Statement: Society Alarmed at Administration’s Proposal to Slash Funding that Protects America’s Health and Well-Being
Posted 16 March 2017
American Society of Tropical Medicine and Hygiene Society Alarmed at Administration’s Proposal to Slash Funding that Protects America’s Health and Well-Being
Oakbrook Terrace, Ill. (March 16, 2017)— The American Society of Tropical Medicine and Hygiene (ASTMH), the largest international scientific organization of tropical infectious disease experts, strongly disagrees with the Trump Administration’s budget proposal, revealed today, that will slash funding to critical scientific research across government agencies designed to protect Americans’ health and well-being.
Cutting the funding of health agencies that protect us from existing and emerging infectious diseases – including the National Institutes of Health (NIH) and, potentially, the Centers for Disease Control and Prevention – along with eliminating the Fogarty International Center, which builds needed scientific capacity in partner countries, is short-sighted and dangerous. These cuts will put the health of millions of Americans at home and abroad at risk. Our international colleagues and partners in research and delivery of care are critical to long-term success in reducing the burden of tropical diseases worldwide. We cannot conduct global health research and work to strengthen healthcare infrastructures in isolation from our international colleagues.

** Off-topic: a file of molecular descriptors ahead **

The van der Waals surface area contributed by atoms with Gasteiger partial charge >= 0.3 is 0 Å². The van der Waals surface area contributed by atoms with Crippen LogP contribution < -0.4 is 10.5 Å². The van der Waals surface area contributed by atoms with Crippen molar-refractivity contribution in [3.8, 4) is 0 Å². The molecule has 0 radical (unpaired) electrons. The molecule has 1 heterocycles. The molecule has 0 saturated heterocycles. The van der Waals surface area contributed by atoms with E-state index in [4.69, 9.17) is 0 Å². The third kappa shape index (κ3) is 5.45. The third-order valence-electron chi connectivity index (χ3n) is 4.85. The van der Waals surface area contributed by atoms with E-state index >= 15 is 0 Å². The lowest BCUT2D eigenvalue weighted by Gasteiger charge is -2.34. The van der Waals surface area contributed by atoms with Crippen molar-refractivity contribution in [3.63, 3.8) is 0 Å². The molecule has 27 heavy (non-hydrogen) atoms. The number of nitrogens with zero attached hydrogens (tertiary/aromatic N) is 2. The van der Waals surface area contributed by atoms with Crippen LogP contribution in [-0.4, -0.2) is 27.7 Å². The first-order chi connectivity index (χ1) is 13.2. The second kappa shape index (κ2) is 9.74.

For NIH, the proposed 20 percent cut will have far-reaching and negative implications for our nation’s research portfolio and erode decades of progress. With infectious disease research already underfunded, the suggested budget cuts to the NIH will impact researchers and their jobs in universities across the country, diminish U.S. scientific global leadership and drag down U.S. scientific advancement. Without adequate funding, researchers cannot identify treatments and vaccines to curb and end diseases that affect us all.
Regarding the CDC, a newly proposed Federal Emergency Response Fund within the agency to rapidly respond to public health outbreaks such as Zika virus is welcome news. However, programs like this don’t exist in a vacuum; to do the job, they need a robust public health network.
Our concerns also extend to the U.S. military. What is not understood by this Administration is that slashing research not only hurts Americans at home but our men and women serving overseas as well. The Administration’s proposal indicates an increase for the U.S. Department of Defense, but it is unclear how that will be spent. It is imperative that Army and Navy tropical medicine research be fully funded to protect our military personnel from health threats. Weapons alone cannot protect them.
The bottom line: Progress towards curbing or ending disease only comes with political will and public support for research. In the context of global health and tropical medicine, we must address diseases both abroad and domestically, and within communities worldwide; infectious diseases know no international borders. We stand ready to work with the President and Congress on a budget that protects us from infectious diseases, spurs innovation, advances U.S. scientific leadership and improves health for everyone. We can do all of this without sacrificing jobs, lives and global health security.
For an interview please contact Bridget DeSimone at (301) 280-5735 or Carol Schadelbauer (301) 280-5725.